Jordan Tama is a Ph.D. candidate at the Woodrow Wilson School of Public and International Affairs. He earned an M.P.A. from the Woodrow Wilson School in 2004. Previously he served from 1999-2002 as Special Assistant to the Director of the Woodrow Wilson International Center for Scholars, Lee H. Hamilton. He also served as a Junior Fellow at the Carnegie Endowment for International Peace from 1998-1999 and as an Intern in the Public Affairs section of the U.S. Embassy in Paris in the summer of 2003. From 2003-2004 he served as Co-Editor-in-Chief of the Journal of Public and International Affairs. He is the author, with Lee H. Hamilton, of A Creative Tension: The Foreign Policy Roles of the President and Congress, and of articles in Foreign Policy, Asian Survey, International Affairs Review, The LBJ Journal of Public Affairs, and other publications. Tama is the Research Assistant for the Foreign Policy Infrastructure and Global Institutions working group and provides research and writing support for the project as a whole.
Jennifer Young has a background in mathematics and economics and spent four years doing macroeconomic research at the Federal Reserve Bank of Boston. She received an M.P.A. from the Woodrow Wilson School of Public and International Affairs, where she concentrated in international relations. She is particularly interested in European politics and the Transatlantic relationship. She spent a summer interning at the U.S. Mission to the UN in Geneva and now works as an Analyst at GAO. Young is the Research Assistant for the Economics and National Security working group.
Graduate Research Assistants
Fatema Gunja is a 2006 M.P.A. graduate of the Woodrow Wilson School of Public and International Affairs and co-recipient of the Donald E. Stokes Prize for academic excellence and public service leadership. Born in Malaysia and raised in East Brunswick, NJ, Gunja attended Cornell University where she majored in Government and concentrated in International Relations and Near Eastern Studies. She studied abroad at the American University in Cairo and worked in Nazareth, Israel for the Arab Association for Human Rights. Gunja has also worked as a Communications Coordinator at the American Civil Liberties Union (ACLU) and then as the first Director of the Drug Policy Forum of Massachusetts. She also researched and co-authored a publication with the ACLU of Massachusetts on domestic terrorism issues. She now serves as a Presidential Management Fellow at the U.S. Department of State.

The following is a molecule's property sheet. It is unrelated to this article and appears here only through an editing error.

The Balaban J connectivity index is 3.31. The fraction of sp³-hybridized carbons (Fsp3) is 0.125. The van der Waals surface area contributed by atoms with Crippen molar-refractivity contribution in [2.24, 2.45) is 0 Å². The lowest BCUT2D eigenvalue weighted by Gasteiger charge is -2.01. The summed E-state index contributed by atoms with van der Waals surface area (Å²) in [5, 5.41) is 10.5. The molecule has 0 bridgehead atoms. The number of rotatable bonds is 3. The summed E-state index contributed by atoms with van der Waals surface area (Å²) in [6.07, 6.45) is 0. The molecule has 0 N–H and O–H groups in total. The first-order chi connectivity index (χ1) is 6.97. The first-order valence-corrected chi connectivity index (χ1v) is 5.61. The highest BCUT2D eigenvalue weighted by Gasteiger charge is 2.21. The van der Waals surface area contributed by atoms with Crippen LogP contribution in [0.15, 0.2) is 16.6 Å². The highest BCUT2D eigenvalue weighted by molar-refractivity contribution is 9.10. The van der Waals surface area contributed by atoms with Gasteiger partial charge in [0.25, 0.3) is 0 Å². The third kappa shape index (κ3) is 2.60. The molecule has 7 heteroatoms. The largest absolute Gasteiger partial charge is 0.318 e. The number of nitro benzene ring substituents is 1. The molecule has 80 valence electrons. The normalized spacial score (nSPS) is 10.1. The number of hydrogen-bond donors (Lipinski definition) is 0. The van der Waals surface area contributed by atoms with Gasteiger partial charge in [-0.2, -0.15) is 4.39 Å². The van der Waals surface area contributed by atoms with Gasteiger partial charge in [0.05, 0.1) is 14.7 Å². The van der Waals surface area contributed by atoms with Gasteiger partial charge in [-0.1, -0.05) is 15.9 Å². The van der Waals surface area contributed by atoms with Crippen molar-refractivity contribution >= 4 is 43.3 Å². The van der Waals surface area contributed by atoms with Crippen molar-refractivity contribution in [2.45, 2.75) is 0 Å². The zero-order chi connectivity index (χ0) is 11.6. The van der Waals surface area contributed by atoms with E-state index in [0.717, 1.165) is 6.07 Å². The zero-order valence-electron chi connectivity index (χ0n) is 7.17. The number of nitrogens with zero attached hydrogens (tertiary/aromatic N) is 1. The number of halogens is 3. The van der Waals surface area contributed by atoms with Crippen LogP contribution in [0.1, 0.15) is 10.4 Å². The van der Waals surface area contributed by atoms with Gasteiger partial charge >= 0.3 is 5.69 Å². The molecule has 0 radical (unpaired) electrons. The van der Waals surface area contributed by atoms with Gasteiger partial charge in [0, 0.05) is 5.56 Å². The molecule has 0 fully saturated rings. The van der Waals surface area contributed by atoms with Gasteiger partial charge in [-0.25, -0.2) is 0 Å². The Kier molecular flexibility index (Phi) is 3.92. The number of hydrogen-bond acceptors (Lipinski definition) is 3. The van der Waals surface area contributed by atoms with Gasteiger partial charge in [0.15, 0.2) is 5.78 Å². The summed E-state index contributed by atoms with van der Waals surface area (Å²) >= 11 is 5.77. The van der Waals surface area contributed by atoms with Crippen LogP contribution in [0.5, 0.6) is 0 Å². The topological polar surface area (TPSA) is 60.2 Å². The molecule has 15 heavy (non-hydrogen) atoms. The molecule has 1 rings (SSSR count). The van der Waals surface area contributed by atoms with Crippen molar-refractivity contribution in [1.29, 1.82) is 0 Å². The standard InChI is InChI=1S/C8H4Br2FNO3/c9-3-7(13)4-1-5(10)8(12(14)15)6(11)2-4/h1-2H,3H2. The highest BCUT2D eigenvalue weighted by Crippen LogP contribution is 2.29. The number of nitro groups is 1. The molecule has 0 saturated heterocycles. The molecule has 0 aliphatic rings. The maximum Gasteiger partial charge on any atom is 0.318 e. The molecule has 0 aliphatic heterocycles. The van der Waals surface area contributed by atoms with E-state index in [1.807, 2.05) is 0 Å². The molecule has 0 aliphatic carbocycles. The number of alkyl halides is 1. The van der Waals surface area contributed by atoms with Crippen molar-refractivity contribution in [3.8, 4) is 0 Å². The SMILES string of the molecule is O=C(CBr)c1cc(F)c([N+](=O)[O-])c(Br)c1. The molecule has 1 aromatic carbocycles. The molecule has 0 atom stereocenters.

Undergraduate Research Assistants
Jorge Aguilar graduated from Princeton in 2006 as a Woodrow Wilson School major with a certificate in East Asian Studies. His areas of interest include international security, human rights, and conflict resolution, specifically in North Korea and East Asia. Aguilar has experience with the public affairs office at the Bureau of Diplomatic Security at the U.S. State Department and the U.S. Committee for Human Rights in North Korea. At Princeton, Aguilar was a senior writer and co-development editor for the Daily Princetonian newspaper and its magazine, a member of Whig-Clio and its International Relations Council.
Evan Magruder, Princeton 2008, hails from Washington, DC. A prospective Woodrow Wilson School Major, he enjoys the study of defense policy and national security issues. Magruder interned at the National Defense University. He is also an officer of the Princeton College Republicans as well as an avid club lacrosse player.
Sarah Saxton-Frump studies public policy at Brown University. She has held a number of elected positions on Brown's Undergraduate Council of Students, most recently serving as Council President. She received an undergraduate teaching research assistantship at the Taubman Center for Public Policy, where she worked on a multi-city and rural study examining spatial variation its effects on access to social services. She is a researcher and lead copy editor for the Princeton Project.